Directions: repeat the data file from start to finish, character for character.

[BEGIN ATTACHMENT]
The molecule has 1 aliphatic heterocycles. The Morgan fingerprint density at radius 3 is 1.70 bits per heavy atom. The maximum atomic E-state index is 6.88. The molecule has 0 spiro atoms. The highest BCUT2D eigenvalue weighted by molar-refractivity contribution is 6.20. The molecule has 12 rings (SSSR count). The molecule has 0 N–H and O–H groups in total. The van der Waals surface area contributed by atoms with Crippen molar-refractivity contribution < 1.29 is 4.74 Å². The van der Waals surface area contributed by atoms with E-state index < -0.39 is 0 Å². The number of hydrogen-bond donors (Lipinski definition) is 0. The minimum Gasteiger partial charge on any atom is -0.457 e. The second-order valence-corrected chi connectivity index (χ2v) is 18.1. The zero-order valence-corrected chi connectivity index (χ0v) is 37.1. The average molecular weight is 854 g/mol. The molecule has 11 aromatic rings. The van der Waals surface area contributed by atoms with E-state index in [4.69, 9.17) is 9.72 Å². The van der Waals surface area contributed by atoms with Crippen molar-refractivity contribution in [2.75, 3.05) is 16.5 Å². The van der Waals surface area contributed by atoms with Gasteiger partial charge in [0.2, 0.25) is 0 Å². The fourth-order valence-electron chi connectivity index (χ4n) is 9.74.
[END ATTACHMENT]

The molecule has 1 aliphatic heterocycles. The Morgan fingerprint density at radius 3 is 1.70 bits per heavy atom. The maximum atomic E-state index is 6.88. The molecule has 0 spiro atoms. The highest BCUT2D eigenvalue weighted by molar-refractivity contribution is 6.20. The molecule has 12 rings (SSSR count). The molecule has 0 N–H and O–H groups in total. The van der Waals surface area contributed by atoms with Crippen molar-refractivity contribution < 1.29 is 4.74 Å². The van der Waals surface area contributed by atoms with E-state index < -0.39 is 0 Å². The number of hydrogen-bond donors (Lipinski definition) is 0. The minimum Gasteiger partial charge on any atom is -0.457 e. The second-order valence-corrected chi connectivity index (χ2v) is 18.1. The zero-order valence-corrected chi connectivity index (χ0v) is 37.1. The average molecular weight is 854 g/mol. The molecule has 11 aromatic rings. The van der Waals surface area contributed by atoms with E-state index in [4.69, 9.17) is 9.72 Å². The van der Waals surface area contributed by atoms with Crippen molar-refractivity contribution in [2.75, 3.05) is 16.5 Å². The van der Waals surface area contributed by atoms with Gasteiger partial charge in [0.2, 0.25) is 0 Å². The fourth-order valence-electron chi connectivity index (χ4n) is 9.74.